RFE/RL: You now have a situation in which Russia is in possession of Georgian territory. If Georgia, at that point, joins NATO -- some point in the future -- there isn't any real prospect of NATO taking action of a military kind to remove the Russians. How do you think NATO or the EU can lever the Russians out, and by what other methods?

Iakobashvili: It seems to me that largely we are talking about political and economic measures, and not military. Most of Russia's oligarchs, most of Russia's government officials -- in some cases they are the same -- have their assets in the West. So, using a very strong connotation, you are holding their balls -- just squeeze a little bit.

RFE/RL: So far, there's been extremely little pressure of that kind. Are you disappointed with the performance of NATO? Are you disappointed with the EU on this occasion?

Iakobashvili: I think it's too early to be disappointed because NATO and the EU were both on holiday, and political leaders were on holiday -- some of them were forced to come back and handle this issue. I am sorry for spoiling their holidays, [but] it is not about us, it's about Russia. But it seems to me that now, more and more, politicians and bearcats are coming back, and probably at the beginning of September -- the first two weeks of September -- there will be a decisive reaction of the EU, or the West, or NATO, or any other organizations on this crisis. That will be crucial.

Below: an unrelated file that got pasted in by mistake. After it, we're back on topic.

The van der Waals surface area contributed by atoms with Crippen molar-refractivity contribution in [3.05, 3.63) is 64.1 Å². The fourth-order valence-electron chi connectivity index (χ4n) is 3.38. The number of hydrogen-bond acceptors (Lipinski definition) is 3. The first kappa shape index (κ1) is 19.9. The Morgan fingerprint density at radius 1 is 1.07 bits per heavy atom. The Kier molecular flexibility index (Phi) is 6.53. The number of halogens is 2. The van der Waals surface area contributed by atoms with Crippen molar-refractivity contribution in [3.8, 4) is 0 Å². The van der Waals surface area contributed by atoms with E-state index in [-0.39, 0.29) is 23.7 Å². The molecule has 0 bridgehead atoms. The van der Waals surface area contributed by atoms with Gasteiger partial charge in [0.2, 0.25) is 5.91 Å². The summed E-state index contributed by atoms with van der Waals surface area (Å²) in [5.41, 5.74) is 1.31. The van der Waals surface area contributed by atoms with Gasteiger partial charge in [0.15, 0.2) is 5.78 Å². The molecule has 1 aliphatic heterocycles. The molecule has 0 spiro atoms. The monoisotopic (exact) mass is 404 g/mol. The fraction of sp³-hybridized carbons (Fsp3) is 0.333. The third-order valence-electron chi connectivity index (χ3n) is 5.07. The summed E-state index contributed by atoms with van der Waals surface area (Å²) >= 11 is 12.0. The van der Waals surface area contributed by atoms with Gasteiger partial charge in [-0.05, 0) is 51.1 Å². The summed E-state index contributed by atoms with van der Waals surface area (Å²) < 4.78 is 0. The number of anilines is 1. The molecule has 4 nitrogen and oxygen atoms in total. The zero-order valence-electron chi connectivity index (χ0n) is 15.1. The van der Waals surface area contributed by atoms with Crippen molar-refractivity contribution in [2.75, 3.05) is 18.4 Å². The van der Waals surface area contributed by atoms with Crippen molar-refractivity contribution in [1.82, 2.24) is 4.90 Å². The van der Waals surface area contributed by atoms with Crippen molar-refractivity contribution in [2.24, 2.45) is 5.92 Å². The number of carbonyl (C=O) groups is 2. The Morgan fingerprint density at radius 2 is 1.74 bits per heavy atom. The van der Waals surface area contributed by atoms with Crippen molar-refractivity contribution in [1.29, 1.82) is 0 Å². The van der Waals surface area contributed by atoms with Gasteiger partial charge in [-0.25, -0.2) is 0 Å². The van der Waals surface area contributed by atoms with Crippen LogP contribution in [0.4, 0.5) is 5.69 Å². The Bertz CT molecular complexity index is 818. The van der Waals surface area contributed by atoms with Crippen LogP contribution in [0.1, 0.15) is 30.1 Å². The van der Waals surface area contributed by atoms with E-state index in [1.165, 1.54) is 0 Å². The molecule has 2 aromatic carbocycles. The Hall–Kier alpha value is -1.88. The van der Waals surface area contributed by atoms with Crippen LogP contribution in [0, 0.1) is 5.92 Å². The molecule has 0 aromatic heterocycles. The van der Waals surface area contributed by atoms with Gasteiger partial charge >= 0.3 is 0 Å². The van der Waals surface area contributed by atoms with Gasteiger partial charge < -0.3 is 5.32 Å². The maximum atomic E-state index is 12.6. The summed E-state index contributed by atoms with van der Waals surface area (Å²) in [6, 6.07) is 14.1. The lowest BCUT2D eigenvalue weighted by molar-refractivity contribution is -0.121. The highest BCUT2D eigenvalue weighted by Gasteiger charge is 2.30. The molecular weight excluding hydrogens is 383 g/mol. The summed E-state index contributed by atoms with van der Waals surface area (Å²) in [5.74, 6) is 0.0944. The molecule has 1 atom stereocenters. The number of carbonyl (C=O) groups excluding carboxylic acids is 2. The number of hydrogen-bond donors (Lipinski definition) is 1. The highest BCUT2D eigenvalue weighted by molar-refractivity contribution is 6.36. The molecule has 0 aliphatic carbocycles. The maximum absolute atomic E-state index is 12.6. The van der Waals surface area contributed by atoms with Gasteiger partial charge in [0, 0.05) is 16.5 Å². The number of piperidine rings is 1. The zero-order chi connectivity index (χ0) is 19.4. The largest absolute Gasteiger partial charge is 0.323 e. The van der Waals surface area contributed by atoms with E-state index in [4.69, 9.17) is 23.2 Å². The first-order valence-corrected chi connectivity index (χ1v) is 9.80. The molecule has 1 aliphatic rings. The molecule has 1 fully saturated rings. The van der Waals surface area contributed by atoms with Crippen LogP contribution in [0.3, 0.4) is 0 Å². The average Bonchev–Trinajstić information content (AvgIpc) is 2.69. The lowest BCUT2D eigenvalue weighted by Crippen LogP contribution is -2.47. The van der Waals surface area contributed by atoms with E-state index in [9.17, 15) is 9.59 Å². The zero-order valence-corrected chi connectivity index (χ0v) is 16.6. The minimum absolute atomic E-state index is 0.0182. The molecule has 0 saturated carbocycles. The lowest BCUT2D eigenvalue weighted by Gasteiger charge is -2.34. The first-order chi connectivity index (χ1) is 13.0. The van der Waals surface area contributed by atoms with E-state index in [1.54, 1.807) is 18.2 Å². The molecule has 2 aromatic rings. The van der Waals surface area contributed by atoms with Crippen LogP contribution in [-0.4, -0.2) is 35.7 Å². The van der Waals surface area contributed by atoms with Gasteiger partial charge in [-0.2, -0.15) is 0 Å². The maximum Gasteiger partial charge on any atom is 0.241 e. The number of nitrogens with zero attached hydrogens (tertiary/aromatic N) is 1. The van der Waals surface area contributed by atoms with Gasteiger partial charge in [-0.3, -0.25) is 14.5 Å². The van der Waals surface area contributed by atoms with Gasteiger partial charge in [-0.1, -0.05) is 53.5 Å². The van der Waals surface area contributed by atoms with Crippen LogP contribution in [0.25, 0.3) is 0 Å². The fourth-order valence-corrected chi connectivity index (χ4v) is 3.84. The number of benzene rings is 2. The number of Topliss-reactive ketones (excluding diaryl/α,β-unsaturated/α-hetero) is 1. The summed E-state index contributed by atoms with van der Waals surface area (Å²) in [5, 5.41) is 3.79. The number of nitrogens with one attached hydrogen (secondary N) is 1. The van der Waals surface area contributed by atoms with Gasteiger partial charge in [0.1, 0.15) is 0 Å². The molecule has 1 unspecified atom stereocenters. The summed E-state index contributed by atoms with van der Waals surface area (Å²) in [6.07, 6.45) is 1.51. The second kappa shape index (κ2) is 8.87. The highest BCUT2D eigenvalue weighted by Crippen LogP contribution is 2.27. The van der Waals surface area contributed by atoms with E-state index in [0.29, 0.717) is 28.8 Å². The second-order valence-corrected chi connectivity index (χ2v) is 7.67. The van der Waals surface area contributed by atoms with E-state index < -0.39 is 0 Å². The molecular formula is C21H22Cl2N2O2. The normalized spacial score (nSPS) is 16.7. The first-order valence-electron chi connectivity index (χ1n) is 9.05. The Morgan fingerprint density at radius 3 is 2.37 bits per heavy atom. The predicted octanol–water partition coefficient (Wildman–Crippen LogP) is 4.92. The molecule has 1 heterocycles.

Of course, we are in a sense disappointed that we were not heard when we were crying wolf, and when the wolf came people were on holidays or at the Olympics. So, the Russians calculated everything very, very well and nicely, and timely. We have to give them credit for it, but nevertheless, it seems to me that now is high time to wake up and see the world that we are facing now, after the Olympics and after the holidays, is very much different and more brutal than it used to be before.

RFE/RL: You've differentiated between the performance of some NATO countries and others, when you've made the difference between New Europe and Old Europe. Why do you think New Europe has been so consistently stronger in its defense of Georgia, and why do you think Western Europe , in a sense, has been more lackadaisical, apart from the holiday question?